Under the leadership of Clark Kent Ervin, director of the Aspen Institute’s Homeland Security Group, the inaugural Aspen Security Forum was held during the last week of June at the Institute’s iconic conference center in Aspen, Colo.
The Aspen Institute, an international not-for-profit organization, is world renowned for its leading-edge programs in thought leadership. Its twofold mission is “to foster values-based leadership, encouraging individuals to reflect on the ideals and ideas that define a good society, and to provide a neutral and balanced venue for discussing and acting on critical issues.” To those ends, it has held events across the country and internationally to build leadership and problem solving and to give leaders and the public opportunities to share ideas.
The Security Executive Council immediately recognized the significance of Aspen’s interest in holding a security-focused event. Helping to enhance the profession and professionalism of security is one of the underlying drivers at the core of the Security Executive Council. That’s why the Council partnered with the Aspen Institute to assist them with this first-of-its-kind Aspen Security Forum.
In my more than 35 years of attending educational forums, conferences and security industry events, I’ve found none quite so encompassing as the Aspen Security Forum. True to its standards, the Aspen Institute brought together a diverse cross-section of highly recognized thought leaders to explore, discuss and debate current and future issues. This wasn’t just another government security forum; it was truly a major security issues forum, addressing a broad range of issues affecting everyone from the general population, to small and medium sized businesses, to major corporations and to governmental entities at the local, state and federal levels.
The opening speaker at the forum set the tone for the entire event. Admiral Michael Mullen, chairman of the Joint Chiefs of Staff, provided an assessment of the global security situation and where we stand on the multi-front war on terror. What was extremely refreshing was his candor and openness. David Sanger, a noted journalist from The New York Times, asked some very tough questions during the opening session, and there was also a lively and candid exchange between Admiral Mullen and the audience. But there was no Washington two-step in his remarks.
Over the next two days, both the agenda and the format of the discussions explored some of the most pressing and complex issues we face in the field of security today and will face well into the future. Probably one of the most chilling sessions was the one on cybersecurity. Richard Clarke (former Special Advisor to the President for Cybersecurity and author of a new book, Cyberwar) provided a very sobering account of the significant and detrimental impact that cyber intrusions are having on the United States and the majority of other countries around the world. Clarke warned corporate America: If your company is doing business in China, the Chinese have hacked into your computer network and have stolen everything you have…but, since it is still there, you don’t even realize it has been stolen. He gave numerous examples of cyber nightmares that corporations and government agencies have experienced as a result of cyber targeting.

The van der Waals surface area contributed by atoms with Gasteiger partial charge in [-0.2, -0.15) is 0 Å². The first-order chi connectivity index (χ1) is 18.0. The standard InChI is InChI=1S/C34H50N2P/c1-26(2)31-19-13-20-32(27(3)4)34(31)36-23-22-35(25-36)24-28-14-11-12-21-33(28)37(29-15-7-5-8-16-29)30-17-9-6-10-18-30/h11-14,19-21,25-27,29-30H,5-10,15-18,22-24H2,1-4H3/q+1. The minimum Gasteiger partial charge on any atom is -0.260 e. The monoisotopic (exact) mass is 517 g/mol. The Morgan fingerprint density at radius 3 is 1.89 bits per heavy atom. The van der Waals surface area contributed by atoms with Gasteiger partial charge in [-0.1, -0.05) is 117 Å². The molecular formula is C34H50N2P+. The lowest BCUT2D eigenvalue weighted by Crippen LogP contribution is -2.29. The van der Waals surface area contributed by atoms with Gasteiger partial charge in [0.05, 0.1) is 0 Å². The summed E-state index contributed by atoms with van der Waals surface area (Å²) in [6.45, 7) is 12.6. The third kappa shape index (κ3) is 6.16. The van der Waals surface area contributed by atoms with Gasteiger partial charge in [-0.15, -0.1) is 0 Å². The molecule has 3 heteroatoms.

However, even more disturbing, as well as disappointing, was the fact that there was not a single Fortune 500 CSO or CISO in attendance. Not only was this an incredible forum to discuss issues and debate the pro’s and con’s of decisions that have been made relative to security and a broad range of regulations, but this was a lost opportunity for major corporation CSOs and CISOs to provide input, challenge conventional thinking and make sure their voices are heard on a broad range of issues. Sadly, there was a deafening silence from the corporate security community at this crucial forum. Corporate security executives lost the opportunity to have candid discussions with people such as former Secretary Chertoff, Former Special Assistant to the President Fran Townsend, Ambassador Crumpton, DHS Deputy Secretary Lute, Admiral Mullen and many more. Hopefully, corporate security executives will consider attending next year.